National / International News
Marketplace host Kai Ryssdal talks to fashion designer Tory Burch about her new book, "Living in Color," her clothing line and her foundation for female entrepreneurs.
On the success of her line:
I think we hit a place in the market that there was a need. It was a pretty simple idea. It was designing beautiful clothing that didn’t cost a fortune. It was something that I was personally missing and then we found out it was a wide space in the market. I think, you know listen, we’re never patting ourselves on the back. We’re always looking forward and evolving and thinking of what we could be doing next.
Burch with her mother, Reva.Courtesy:Tory Burch
On social responsibility:
I was told never to talk about business and social responsibility in the same sentence and I went the opposite of that.
The foundation has always been a part of the conversation and the storytelling and the idea. When we were finally able to launch the foundation, it has turned out to be so extraordinary for the company.
Any millennials we interview, it’s such an important part of the interview process. They want to be working somewhere where they’re making a difference.
Burch with her son Sawyer in the Bahamas.Courtesy:Tory Burch
On the importance of having women in business:
I think women are part of the answer to the economy and we have to bring men and boys along for the conversation.
Women are great entrepreneurs. They’re great business minds.
Burch with her three boys at Machu Picchu.Courtesy:Tory Burch
A bankruptcy judge has approved pay benefits cuts for workers at the ailing Trump Taj Mahal casino. But in the city's grim job market, better-paying opportunities elsewhere are few and far between.
There's nothing quite as motivating as a good rivalry. Think about Bill Gates and Steve Jobs, Coke and Pepsi, Ford and Chrysler.
Nike and Adidas are two of the biggest sports brands in the world, yet there is one area where Adidas is a decided underdog: basketball.
Scanning a public court in Manhattan, it’s clear Nikes are the preferred shoe at a weekend pickup game.
“I collect basketball shoes,” says accountant Lester Narcisse, after finishing a game in Nikes. “I still have my Jordans, the first ones. I still have a brand new pair, in the box.”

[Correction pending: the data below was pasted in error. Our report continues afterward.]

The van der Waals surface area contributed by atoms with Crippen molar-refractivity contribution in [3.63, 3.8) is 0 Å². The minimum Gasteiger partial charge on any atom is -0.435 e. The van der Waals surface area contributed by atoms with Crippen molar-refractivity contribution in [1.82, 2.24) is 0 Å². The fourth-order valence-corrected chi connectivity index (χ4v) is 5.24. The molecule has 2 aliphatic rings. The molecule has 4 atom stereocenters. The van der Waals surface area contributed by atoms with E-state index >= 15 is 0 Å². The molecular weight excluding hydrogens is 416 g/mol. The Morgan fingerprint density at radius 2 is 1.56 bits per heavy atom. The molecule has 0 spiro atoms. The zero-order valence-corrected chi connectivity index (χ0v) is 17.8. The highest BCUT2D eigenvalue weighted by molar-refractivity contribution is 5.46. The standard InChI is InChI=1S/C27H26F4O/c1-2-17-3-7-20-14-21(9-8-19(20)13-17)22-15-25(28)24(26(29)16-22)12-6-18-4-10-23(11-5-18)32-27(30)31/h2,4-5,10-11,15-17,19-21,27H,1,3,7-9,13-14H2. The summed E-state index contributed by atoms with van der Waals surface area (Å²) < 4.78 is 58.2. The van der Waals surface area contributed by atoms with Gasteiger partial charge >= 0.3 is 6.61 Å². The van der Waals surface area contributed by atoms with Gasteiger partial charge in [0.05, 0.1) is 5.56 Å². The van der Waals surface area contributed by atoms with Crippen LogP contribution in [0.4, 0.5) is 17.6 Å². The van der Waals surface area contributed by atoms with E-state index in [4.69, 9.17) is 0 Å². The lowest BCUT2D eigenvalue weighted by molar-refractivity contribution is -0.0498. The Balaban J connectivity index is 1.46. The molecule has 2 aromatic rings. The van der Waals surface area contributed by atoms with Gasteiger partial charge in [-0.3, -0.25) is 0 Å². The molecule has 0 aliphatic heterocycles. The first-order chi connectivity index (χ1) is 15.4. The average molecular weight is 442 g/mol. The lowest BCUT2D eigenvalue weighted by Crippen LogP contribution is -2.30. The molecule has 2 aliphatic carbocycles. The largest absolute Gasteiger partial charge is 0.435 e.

“I haven’t worn anything but Nike’s in 10 or 15 years,” says Thomas Smith, an online retailer. “I like Adidas, too, though.”
That’s a spark of good news for Adidas, but Nike has a very high share of the basketball shoe market – well over 90 percent, according to data from SportsScanInfo.
But in recent years, Adidas has been making a push to try to take on Nike on the hardwood. They made basketball a priority a few years ago by becoming an official sponsor of the NBA, says Chris Grancio, the general manager for Adidas’ global basketball division.
“But I would say as a brand that has aspirations to be the leading basketball brand in the world, we haven’t grown fast enough,” he says.
To get that growth, the company wants to build shoes around some of the league’s biggest players, though choosing the right players can be as uncertain a process as picking stocks is for investors. Adidas signed megastar Derrick Rose back in 2012, but he’s been plagued by injuries.
So this summer, Adidas got particularly aggressive, signing four of the top six picks in an especially strong draft class: Andrew Wiggins, Joel Embiid, Dante Exum, and Marcus Smart.
“Knowing that we’ve got half the starting point guards in the NBA now wearing Adidas and the fact that we’ve got five or six or eight guys that we think could be not only All Stars but could be really special players, that has to be part of our approach,” says Grancio. “There is no silver bullet for us. We have to be continuously be looking for the next great player.”
“What that actually reminds of me is exactly what Nike did about 20 years ago,” says Victor Matheson, a sports economist at the College of the Holy Cross. “Nike wasn’t a player at all in the soccer markets around the world and they started to make a concerted effort in about the mid-1990s to become a big player worldwide in soccer and they started to try to sign the top stars and the top teams around the world.”
Mathesons says the roles were reversed back then; it was Adidas who was dominant in soccer, Nike was the underdog. This World Cup? They were neck and neck.
Going back even further, signing a megaplayer worked for Nike in basketball, too.
“The biggest piece that threw Nike into basically national prominence was the Air Jordan,” says Matheson of Nike’s deal with Michael Jordan.
Everyone wanted to be like Mike – and they still do. Air Jordans are owned by Nike, but on their own, they're still are nearly half of the basketball shoe market.
“You want your brand associated with top players,” says Jack Plunkett, CEO of Plunkett Research. “You want your logo seen on those top players.”
Rocket science, it is not. But Plunkett says endorsements work, so Adidas is making the right moves.
“I think Nike’s so far ahead, though, in some ways that they’re presenting a huge challenge to the industry,” he says. “I mean I would hate to be in a position of taking Nike on head on.”
But he’s not saying Adidas shouldn't try.
“I know they’re a global brand with great financial power and they’re smart people. I just think it’s a big challenge for them.”
One of the largest public school systems in the U.S. dropped religious affiliations for holidays on its school calendar. The decision represents a classic church and state battle.
At issue were regulations to accommodate religious nonprofits that object to including birth control in their health insurance plans. Catholic groups said the regulations don't go far enough.
Rotavirus kills more than a half million kids around the world each year. Now scientists have evidence that the secret to stopping it is hiding in the trillions of bacteria of our microbiome.